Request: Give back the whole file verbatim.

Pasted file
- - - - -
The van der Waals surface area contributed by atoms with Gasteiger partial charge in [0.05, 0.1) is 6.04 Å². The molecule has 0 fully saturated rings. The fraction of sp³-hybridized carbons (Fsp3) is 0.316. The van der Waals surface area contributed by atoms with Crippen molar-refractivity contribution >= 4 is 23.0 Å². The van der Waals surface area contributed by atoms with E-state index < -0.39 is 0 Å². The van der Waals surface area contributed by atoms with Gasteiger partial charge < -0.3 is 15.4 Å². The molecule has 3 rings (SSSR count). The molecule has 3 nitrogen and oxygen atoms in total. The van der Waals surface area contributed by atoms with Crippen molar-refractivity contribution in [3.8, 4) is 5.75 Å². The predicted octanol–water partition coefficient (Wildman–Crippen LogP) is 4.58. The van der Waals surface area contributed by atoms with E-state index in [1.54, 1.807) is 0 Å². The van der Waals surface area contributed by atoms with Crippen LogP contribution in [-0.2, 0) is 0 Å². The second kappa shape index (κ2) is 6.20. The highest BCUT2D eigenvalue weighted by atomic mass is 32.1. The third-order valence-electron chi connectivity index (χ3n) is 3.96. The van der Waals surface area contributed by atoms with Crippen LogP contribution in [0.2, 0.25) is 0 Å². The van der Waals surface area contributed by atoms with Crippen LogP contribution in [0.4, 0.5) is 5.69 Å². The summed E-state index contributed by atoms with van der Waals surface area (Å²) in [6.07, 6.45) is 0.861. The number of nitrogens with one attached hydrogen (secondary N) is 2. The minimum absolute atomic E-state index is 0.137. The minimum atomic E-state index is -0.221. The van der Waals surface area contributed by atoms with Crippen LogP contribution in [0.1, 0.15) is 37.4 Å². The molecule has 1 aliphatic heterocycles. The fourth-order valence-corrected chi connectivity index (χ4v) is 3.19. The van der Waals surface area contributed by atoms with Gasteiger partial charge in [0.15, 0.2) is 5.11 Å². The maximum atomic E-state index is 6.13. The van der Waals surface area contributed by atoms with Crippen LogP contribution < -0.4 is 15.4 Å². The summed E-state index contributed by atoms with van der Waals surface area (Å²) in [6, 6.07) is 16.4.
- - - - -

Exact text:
The van der Waals surface area contributed by atoms with Gasteiger partial charge in [0.05, 0.1) is 6.04 Å². The molecule has 0 fully saturated rings. The fraction of sp³-hybridized carbons (Fsp3) is 0.316. The van der Waals surface area contributed by atoms with Crippen molar-refractivity contribution >= 4 is 23.0 Å². The van der Waals surface area contributed by atoms with E-state index < -0.39 is 0 Å². The van der Waals surface area contributed by atoms with Gasteiger partial charge < -0.3 is 15.4 Å². The molecule has 3 rings (SSSR count). The molecule has 3 nitrogen and oxygen atoms in total. The van der Waals surface area contributed by atoms with Crippen molar-refractivity contribution in [3.8, 4) is 5.75 Å². The predicted octanol–water partition coefficient (Wildman–Crippen LogP) is 4.58. The van der Waals surface area contributed by atoms with E-state index in [1.54, 1.807) is 0 Å². The van der Waals surface area contributed by atoms with Crippen LogP contribution in [-0.2, 0) is 0 Å². The second kappa shape index (κ2) is 6.20. The highest BCUT2D eigenvalue weighted by atomic mass is 32.1. The third-order valence-electron chi connectivity index (χ3n) is 3.96. The van der Waals surface area contributed by atoms with Crippen LogP contribution in [0.2, 0.25) is 0 Å². The van der Waals surface area contributed by atoms with Crippen LogP contribution in [0.4, 0.5) is 5.69 Å². The summed E-state index contributed by atoms with van der Waals surface area (Å²) in [6.07, 6.45) is 0.861. The number of nitrogens with one attached hydrogen (secondary N) is 2. The minimum absolute atomic E-state index is 0.137. The minimum atomic E-state index is -0.221. The van der Waals surface area contributed by atoms with Crippen LogP contribution in [0.1, 0.15) is 37.4 Å². The molecule has 1 aliphatic heterocycles. The fourth-order valence-corrected chi connectivity index (χ4v) is 3.19. The van der Waals surface area contributed by atoms with Gasteiger partial charge in [0.15, 0.2) is 5.11 Å². The maximum atomic E-state index is 6.13. The van der Waals surface area contributed by atoms with Crippen LogP contribution < -0.4 is 15.4 Å². The summed E-state index contributed by atoms with van der Waals surface area (Å²) in [6, 6.07) is 16.4.